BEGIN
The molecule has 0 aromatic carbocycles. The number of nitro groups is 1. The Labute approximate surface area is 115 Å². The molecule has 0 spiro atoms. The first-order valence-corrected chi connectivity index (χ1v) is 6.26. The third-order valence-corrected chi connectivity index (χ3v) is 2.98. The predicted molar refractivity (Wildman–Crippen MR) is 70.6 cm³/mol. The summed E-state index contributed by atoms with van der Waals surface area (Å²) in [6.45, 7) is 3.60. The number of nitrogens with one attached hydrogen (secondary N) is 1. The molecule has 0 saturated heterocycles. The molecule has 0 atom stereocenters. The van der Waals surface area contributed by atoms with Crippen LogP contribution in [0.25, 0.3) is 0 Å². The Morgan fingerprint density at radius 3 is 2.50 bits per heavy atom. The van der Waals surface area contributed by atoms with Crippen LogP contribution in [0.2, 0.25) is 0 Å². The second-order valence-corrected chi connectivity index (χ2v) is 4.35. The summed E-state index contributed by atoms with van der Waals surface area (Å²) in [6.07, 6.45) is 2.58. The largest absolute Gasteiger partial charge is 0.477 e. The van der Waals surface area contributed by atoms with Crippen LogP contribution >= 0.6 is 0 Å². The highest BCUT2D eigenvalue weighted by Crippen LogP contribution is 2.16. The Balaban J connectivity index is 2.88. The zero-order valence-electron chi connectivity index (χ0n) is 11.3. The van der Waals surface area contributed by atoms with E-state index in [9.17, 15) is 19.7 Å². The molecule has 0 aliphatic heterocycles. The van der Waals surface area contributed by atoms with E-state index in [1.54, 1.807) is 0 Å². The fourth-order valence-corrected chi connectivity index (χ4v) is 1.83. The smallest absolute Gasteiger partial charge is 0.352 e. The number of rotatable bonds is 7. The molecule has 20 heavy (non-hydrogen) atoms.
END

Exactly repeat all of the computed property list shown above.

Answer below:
The molecule has 0 aromatic carbocycles. The number of nitro groups is 1. The Labute approximate surface area is 115 Å². The molecule has 0 spiro atoms. The first-order valence-corrected chi connectivity index (χ1v) is 6.26. The third-order valence-corrected chi connectivity index (χ3v) is 2.98. The predicted molar refractivity (Wildman–Crippen MR) is 70.6 cm³/mol. The summed E-state index contributed by atoms with van der Waals surface area (Å²) in [6.45, 7) is 3.60. The number of nitrogens with one attached hydrogen (secondary N) is 1. The molecule has 0 saturated heterocycles. The molecule has 0 atom stereocenters. The van der Waals surface area contributed by atoms with Crippen LogP contribution in [0.25, 0.3) is 0 Å². The Morgan fingerprint density at radius 3 is 2.50 bits per heavy atom. The van der Waals surface area contributed by atoms with Crippen LogP contribution in [0.2, 0.25) is 0 Å². The second-order valence-corrected chi connectivity index (χ2v) is 4.35. The summed E-state index contributed by atoms with van der Waals surface area (Å²) in [6.07, 6.45) is 2.58. The largest absolute Gasteiger partial charge is 0.477 e. The van der Waals surface area contributed by atoms with Crippen LogP contribution >= 0.6 is 0 Å². The highest BCUT2D eigenvalue weighted by Crippen LogP contribution is 2.16. The Balaban J connectivity index is 2.88. The zero-order valence-electron chi connectivity index (χ0n) is 11.3. The van der Waals surface area contributed by atoms with E-state index in [9.17, 15) is 19.7 Å². The molecule has 0 aliphatic heterocycles. The van der Waals surface area contributed by atoms with E-state index in [1.54, 1.807) is 0 Å². The fourth-order valence-corrected chi connectivity index (χ4v) is 1.83. The smallest absolute Gasteiger partial charge is 0.352 e. The number of rotatable bonds is 7. The molecule has 20 heavy (non-hydrogen) atoms.